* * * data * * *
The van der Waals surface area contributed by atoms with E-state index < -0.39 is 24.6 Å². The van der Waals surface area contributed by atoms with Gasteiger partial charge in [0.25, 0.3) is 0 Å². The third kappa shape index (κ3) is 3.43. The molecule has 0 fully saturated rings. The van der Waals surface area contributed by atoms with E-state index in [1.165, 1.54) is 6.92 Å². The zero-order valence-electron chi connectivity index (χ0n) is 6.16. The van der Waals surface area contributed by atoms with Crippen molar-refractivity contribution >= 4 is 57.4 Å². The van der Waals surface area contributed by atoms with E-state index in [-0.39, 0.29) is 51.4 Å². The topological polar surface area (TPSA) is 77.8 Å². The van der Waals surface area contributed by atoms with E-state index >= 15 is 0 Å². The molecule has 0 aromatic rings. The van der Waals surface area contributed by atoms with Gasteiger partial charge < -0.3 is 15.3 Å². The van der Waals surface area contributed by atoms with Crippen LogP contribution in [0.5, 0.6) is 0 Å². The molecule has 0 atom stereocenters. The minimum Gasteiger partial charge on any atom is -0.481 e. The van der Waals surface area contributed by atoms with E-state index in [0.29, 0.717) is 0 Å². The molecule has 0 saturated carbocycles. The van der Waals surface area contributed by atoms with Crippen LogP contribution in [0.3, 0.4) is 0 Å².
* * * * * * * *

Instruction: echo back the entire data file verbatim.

The van der Waals surface area contributed by atoms with E-state index < -0.39 is 24.6 Å². The van der Waals surface area contributed by atoms with Gasteiger partial charge in [0.25, 0.3) is 0 Å². The third kappa shape index (κ3) is 3.43. The molecule has 0 fully saturated rings. The van der Waals surface area contributed by atoms with E-state index in [1.165, 1.54) is 6.92 Å². The zero-order valence-electron chi connectivity index (χ0n) is 6.16. The van der Waals surface area contributed by atoms with Crippen molar-refractivity contribution >= 4 is 57.4 Å². The van der Waals surface area contributed by atoms with E-state index in [-0.39, 0.29) is 51.4 Å². The topological polar surface area (TPSA) is 77.8 Å². The van der Waals surface area contributed by atoms with E-state index >= 15 is 0 Å². The molecule has 0 aromatic rings. The van der Waals surface area contributed by atoms with Gasteiger partial charge < -0.3 is 15.3 Å². The van der Waals surface area contributed by atoms with Crippen LogP contribution in [0.5, 0.6) is 0 Å². The molecule has 0 atom stereocenters. The minimum Gasteiger partial charge on any atom is -0.481 e. The van der Waals surface area contributed by atoms with E-state index in [0.29, 0.717) is 0 Å². The molecule has 0 saturated carbocycles. The van der Waals surface area contributed by atoms with Crippen LogP contribution in [0.3, 0.4) is 0 Å².